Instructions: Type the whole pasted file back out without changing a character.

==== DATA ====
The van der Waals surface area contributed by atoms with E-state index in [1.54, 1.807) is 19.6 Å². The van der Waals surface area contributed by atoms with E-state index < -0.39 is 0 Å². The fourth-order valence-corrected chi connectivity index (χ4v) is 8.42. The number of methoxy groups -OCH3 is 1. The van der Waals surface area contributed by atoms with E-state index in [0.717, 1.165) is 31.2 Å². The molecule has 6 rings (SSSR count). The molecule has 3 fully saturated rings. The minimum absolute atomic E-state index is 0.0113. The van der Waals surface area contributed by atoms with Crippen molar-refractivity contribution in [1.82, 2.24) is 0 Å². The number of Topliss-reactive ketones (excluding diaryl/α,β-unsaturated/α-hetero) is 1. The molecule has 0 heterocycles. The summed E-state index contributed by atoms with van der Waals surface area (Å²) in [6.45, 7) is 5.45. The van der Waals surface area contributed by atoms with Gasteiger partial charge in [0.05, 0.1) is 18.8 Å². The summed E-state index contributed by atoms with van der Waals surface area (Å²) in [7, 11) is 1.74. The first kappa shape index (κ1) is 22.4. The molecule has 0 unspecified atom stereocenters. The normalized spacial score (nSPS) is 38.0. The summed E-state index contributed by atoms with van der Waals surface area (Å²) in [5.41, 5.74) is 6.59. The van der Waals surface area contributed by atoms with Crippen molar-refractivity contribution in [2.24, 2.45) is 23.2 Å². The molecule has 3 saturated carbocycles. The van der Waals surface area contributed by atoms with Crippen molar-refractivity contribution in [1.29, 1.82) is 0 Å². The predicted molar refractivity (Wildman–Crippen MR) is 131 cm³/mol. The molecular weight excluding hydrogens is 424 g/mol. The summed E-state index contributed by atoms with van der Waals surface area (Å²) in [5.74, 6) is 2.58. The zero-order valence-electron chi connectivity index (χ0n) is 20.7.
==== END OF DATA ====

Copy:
The van der Waals surface area contributed by atoms with E-state index in [1.54, 1.807) is 19.6 Å². The van der Waals surface area contributed by atoms with E-state index < -0.39 is 0 Å². The fourth-order valence-corrected chi connectivity index (χ4v) is 8.42. The number of methoxy groups -OCH3 is 1. The van der Waals surface area contributed by atoms with E-state index in [0.717, 1.165) is 31.2 Å². The molecule has 6 rings (SSSR count). The molecule has 3 fully saturated rings. The minimum absolute atomic E-state index is 0.0113. The van der Waals surface area contributed by atoms with Crippen molar-refractivity contribution in [1.82, 2.24) is 0 Å². The number of Topliss-reactive ketones (excluding diaryl/α,β-unsaturated/α-hetero) is 1. The molecule has 0 heterocycles. The summed E-state index contributed by atoms with van der Waals surface area (Å²) in [6.45, 7) is 5.45. The van der Waals surface area contributed by atoms with Gasteiger partial charge in [0.05, 0.1) is 18.8 Å². The summed E-state index contributed by atoms with van der Waals surface area (Å²) in [7, 11) is 1.74. The first kappa shape index (κ1) is 22.4. The molecule has 0 unspecified atom stereocenters. The normalized spacial score (nSPS) is 38.0. The summed E-state index contributed by atoms with van der Waals surface area (Å²) in [5.41, 5.74) is 6.59. The van der Waals surface area contributed by atoms with Crippen molar-refractivity contribution in [2.24, 2.45) is 23.2 Å². The molecule has 3 saturated carbocycles. The van der Waals surface area contributed by atoms with Crippen molar-refractivity contribution in [1.29, 1.82) is 0 Å². The predicted molar refractivity (Wildman–Crippen MR) is 131 cm³/mol. The molecular weight excluding hydrogens is 424 g/mol. The summed E-state index contributed by atoms with van der Waals surface area (Å²) in [5.74, 6) is 2.58. The zero-order valence-electron chi connectivity index (χ0n) is 20.7.